The Jaguar E-Type needs little introduction, since every motoring enthusiast worth the petrol in his veins should already have the beautiful V12-powered example of sixties England on his wish list. I am one of them, and today I get the chance to drive one, this 1973 Mark III.
“My father collected classics Jags,” owner Matthew Brett explains while we ogle. “He had a Jaguar Mark II among others but always coveted an E-Type, and never bought one. So I was kind of aware of that, and the car was always on my radar. I mean, why wouldn’t it be? The sculpting just goes on forever! The style is timeless, and the bonnet is a thing of beauty!”
No arguments here. Everywhere we look there’s something else to make us go weak at the knees: the almost impossibly sleek bodylines, the subtly aggressive front grille, intricate air inlets, and just enough chrome detailing to keep us out of bling territory. A design now over 50 years old and one that seems to get better with each passing year.
Much the same can be said of the cabin too, once I’ve helped Matthew take the roof down. Even in the heart of the Middle East, the sense of old England, flat caps, driving gloves and a weekend spin in the country is impossible to ignore.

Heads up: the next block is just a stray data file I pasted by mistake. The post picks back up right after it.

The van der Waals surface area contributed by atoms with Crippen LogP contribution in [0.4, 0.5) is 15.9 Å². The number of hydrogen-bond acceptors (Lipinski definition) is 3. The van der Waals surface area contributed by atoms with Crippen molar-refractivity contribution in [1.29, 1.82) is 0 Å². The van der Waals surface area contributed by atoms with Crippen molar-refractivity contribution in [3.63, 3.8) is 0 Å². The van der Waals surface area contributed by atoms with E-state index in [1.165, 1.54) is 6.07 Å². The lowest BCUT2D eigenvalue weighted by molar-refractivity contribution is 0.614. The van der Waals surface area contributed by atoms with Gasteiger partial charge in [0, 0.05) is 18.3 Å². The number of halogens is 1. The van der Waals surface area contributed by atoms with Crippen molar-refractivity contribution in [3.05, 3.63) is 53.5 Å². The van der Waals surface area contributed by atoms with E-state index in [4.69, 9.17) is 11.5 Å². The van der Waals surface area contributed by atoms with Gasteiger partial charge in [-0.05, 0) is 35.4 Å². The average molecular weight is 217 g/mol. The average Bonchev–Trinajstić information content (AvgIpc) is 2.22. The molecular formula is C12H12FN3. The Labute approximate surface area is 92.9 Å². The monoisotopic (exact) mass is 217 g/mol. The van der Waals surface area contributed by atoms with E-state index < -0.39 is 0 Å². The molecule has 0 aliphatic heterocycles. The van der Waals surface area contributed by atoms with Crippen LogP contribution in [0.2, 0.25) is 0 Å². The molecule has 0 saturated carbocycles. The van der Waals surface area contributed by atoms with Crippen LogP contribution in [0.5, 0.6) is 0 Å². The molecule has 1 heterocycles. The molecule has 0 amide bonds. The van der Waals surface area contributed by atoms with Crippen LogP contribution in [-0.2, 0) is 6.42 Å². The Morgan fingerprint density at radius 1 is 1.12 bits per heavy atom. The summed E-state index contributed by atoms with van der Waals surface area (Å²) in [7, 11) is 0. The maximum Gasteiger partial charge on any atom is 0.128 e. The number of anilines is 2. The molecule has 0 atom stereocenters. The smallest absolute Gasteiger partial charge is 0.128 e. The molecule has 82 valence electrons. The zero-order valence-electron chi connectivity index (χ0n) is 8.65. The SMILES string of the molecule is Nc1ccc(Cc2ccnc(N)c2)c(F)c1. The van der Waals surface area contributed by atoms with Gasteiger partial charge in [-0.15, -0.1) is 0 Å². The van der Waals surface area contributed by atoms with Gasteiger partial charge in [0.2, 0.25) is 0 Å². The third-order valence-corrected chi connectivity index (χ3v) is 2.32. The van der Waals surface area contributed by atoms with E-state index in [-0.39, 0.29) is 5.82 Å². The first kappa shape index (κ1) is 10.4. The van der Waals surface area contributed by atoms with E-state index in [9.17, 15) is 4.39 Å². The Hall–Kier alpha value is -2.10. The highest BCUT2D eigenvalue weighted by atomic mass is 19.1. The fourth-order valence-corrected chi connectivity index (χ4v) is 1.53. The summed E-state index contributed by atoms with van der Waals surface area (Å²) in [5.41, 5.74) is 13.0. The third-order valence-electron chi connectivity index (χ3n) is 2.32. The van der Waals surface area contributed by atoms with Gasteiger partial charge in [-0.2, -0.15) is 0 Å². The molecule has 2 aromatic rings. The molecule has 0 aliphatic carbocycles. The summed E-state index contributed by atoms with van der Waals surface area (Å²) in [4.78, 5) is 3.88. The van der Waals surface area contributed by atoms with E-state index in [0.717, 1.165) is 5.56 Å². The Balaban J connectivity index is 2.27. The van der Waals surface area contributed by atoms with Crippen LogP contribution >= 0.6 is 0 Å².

“It’s a real sports cars cabin,” explains Matthew, “and it’s not too dissimilar to an old fighter cabin with the switches and the dials! The chrome bonnet releases are just beautiful, and the seat leather is original too. When you’re surrounded by it all, it’s difficult not to feel patriotic.”
The thing is though, once I’m buckled up on point and have fired the Big Cat into life, I lose a lot of my nerve. Since this particular model arrived in the UAE a little under two years ago, only two people have been allowed behind the wheel: one is Matthew, the other is me. This is a prized collector’s item and as such has received the best upkeep possible since before I was born. So much as kerbing one of the delicately intricate alloys will get me in a lot – A LOT – of trouble.
Which is possible, since the E-Type is not the easiest of cabriolets to drive. The bonnet is a thing of beauty, true, but having even the vaguest idea where the front of it is from behind the wheel is next to impossible. Even despite an astonishing amount of feel through the front wheels, I don’t want to push my luck. There’s also the low ride height:
“I’ve just got to be really careful when I’m driving it. There’s a couple of really low speed bumps where the sills are just brushing on the side. That’s a very uncomfortable noise in a 40-year-old car (laughs)!”